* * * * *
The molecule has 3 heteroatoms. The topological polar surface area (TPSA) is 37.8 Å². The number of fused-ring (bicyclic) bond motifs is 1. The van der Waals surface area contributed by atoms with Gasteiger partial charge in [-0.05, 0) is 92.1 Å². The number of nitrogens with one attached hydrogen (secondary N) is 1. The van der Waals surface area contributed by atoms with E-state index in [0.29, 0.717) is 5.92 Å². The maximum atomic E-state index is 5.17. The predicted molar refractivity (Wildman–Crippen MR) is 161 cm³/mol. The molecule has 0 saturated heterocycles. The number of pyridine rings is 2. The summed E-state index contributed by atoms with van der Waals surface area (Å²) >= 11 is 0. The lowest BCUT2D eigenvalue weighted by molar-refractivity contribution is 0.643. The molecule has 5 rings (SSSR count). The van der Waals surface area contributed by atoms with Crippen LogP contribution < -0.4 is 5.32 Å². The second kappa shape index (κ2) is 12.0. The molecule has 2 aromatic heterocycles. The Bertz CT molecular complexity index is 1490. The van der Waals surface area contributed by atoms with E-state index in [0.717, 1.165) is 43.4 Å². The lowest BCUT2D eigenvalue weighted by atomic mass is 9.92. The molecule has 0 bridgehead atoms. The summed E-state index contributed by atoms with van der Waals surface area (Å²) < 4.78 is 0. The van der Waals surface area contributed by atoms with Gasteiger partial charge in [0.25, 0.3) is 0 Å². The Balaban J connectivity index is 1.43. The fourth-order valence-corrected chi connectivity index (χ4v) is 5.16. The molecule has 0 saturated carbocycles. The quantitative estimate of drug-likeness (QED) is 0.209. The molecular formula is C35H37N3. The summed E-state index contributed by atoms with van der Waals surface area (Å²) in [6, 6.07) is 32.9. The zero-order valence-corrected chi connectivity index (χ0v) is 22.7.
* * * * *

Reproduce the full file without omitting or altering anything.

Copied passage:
The molecule has 3 heteroatoms. The topological polar surface area (TPSA) is 37.8 Å². The number of fused-ring (bicyclic) bond motifs is 1. The van der Waals surface area contributed by atoms with Gasteiger partial charge in [-0.05, 0) is 92.1 Å². The number of nitrogens with one attached hydrogen (secondary N) is 1. The van der Waals surface area contributed by atoms with E-state index in [0.29, 0.717) is 5.92 Å². The maximum atomic E-state index is 5.17. The predicted molar refractivity (Wildman–Crippen MR) is 161 cm³/mol. The molecule has 0 saturated heterocycles. The number of pyridine rings is 2. The summed E-state index contributed by atoms with van der Waals surface area (Å²) >= 11 is 0. The lowest BCUT2D eigenvalue weighted by molar-refractivity contribution is 0.643. The molecule has 5 rings (SSSR count). The van der Waals surface area contributed by atoms with Crippen LogP contribution < -0.4 is 5.32 Å². The second kappa shape index (κ2) is 12.0. The molecule has 2 aromatic heterocycles. The Bertz CT molecular complexity index is 1490. The van der Waals surface area contributed by atoms with E-state index in [0.717, 1.165) is 43.4 Å². The lowest BCUT2D eigenvalue weighted by atomic mass is 9.92. The molecule has 0 bridgehead atoms. The summed E-state index contributed by atoms with van der Waals surface area (Å²) < 4.78 is 0. The van der Waals surface area contributed by atoms with Gasteiger partial charge in [0.25, 0.3) is 0 Å². The Balaban J connectivity index is 1.43. The fourth-order valence-corrected chi connectivity index (χ4v) is 5.16. The molecule has 0 saturated carbocycles. The quantitative estimate of drug-likeness (QED) is 0.209. The molecular formula is C35H37N3. The summed E-state index contributed by atoms with van der Waals surface area (Å²) in [6, 6.07) is 32.9. The zero-order valence-corrected chi connectivity index (χ0v) is 22.7.